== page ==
During October, Stoke-on-Trent City Council is celebrating Black History Month by remembering the achievement and contributions of those of black heritage to the city’s culture and history.
Black History Month was first observed in the UK in October 1987, with an event in London to celebrate the contributions of black people throughout history. It aims to celebrate black history, heritage and culture and the individuals that have contributed to them.
As part of the celebrations, Lord Mayor Cllr Faisal Hussain visited the North Staffordshire Combined Healthcare NHS Trust’s stand at their Black History Month Celebration event at Harplands Hospital on Friday 14 October. The event was run for the Trust’s staff by the Equality Network for Race, Inclusion and Cultural Heritage (ENRICH).
Lord Mayor, Cllr Faisal Hussain said: “I would like to thank the North Staffordshire Combined Healthcare NHS Trust for inviting me to this important event to celebrate Black History Month. This month allows us to reflect on the diversity of Stoke-on-Trent and the important contributions of black people to our city.”
Over the course of the month, the city council have been sharing the stories of prominent people from the Stoke-on-Trent black community. These include Olympic sprinter Ashleigh Nelson, Reverend Geoff Eze and Chax Barbers as well as former Lord Mayor, Doug Brown (pictured), who served on Stoke-on-Trent City Council for over 20 years. Doug’s father, Eugene came to England from Ghana and served in the British Army alongside his brother, John.
During WW2, Doug trained as a physiotherapist to help with the recovery of injured soldiers and then continued this work in the newly formed NHS. In 1960 he became the physio for Stoke City F.C. Doug also set up Ladsandads football which is still going strong all over the city today.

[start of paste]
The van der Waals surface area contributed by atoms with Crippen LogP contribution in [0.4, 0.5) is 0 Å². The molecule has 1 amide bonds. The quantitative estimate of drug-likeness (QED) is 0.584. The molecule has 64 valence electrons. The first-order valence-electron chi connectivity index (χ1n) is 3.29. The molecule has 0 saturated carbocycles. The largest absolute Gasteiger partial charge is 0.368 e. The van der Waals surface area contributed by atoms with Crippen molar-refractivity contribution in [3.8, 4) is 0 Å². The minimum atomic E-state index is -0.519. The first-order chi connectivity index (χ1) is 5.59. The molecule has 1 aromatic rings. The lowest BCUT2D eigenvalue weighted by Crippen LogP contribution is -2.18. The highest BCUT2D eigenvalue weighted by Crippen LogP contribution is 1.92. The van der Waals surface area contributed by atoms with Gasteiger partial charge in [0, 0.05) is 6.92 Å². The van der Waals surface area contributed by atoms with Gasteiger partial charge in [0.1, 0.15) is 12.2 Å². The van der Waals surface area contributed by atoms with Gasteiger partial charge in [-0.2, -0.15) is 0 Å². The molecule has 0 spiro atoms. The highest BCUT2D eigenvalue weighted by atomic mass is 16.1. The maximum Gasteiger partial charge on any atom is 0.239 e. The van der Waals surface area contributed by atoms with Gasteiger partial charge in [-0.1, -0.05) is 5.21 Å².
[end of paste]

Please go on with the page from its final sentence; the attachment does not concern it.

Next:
He was first elected to Stoke-on-Trent City Council in 1967 and served two terms as Lord Mayor, in 1984 and 1997. During his eras as Lord Mayor he met lots of local residents and civic dignitaries, including King Charles III (then the Prince of Wales) and Princess Diana on several occasions.
Doug’s son Martin said: “Dad loved his work and the City of Stoke-on-Trent where he was born and raised with his two brothers Eugene and Roy, who also played for Stoke. Dad also won an award for “It’s my City” which was presented to him again by the late Princess Diana.”
The Potteries Museum and Art Gallery are also sharing the stories behind key items from their collections related to black history. Go to www.stokemuseums.org.uk/pmag.
Cllr Abi Brown, leader of the city council said: “Stoke-on-Trent is a proudly diverse city and black histories are a key part of its history and culture. We want to celebrate that diversity and highlight the stories of black people and communities in our area throughout the month of October as part of Black History Month. These include stories of black communities who served in the first and second world wars, present-day icons such as those inducted into our Stoke-on-Trent Sporting Hall of fame and more. Please join us as we highlight this key aspect of our history.”
For more information go to https://www.stoke.gov.uk/blackhistorymonth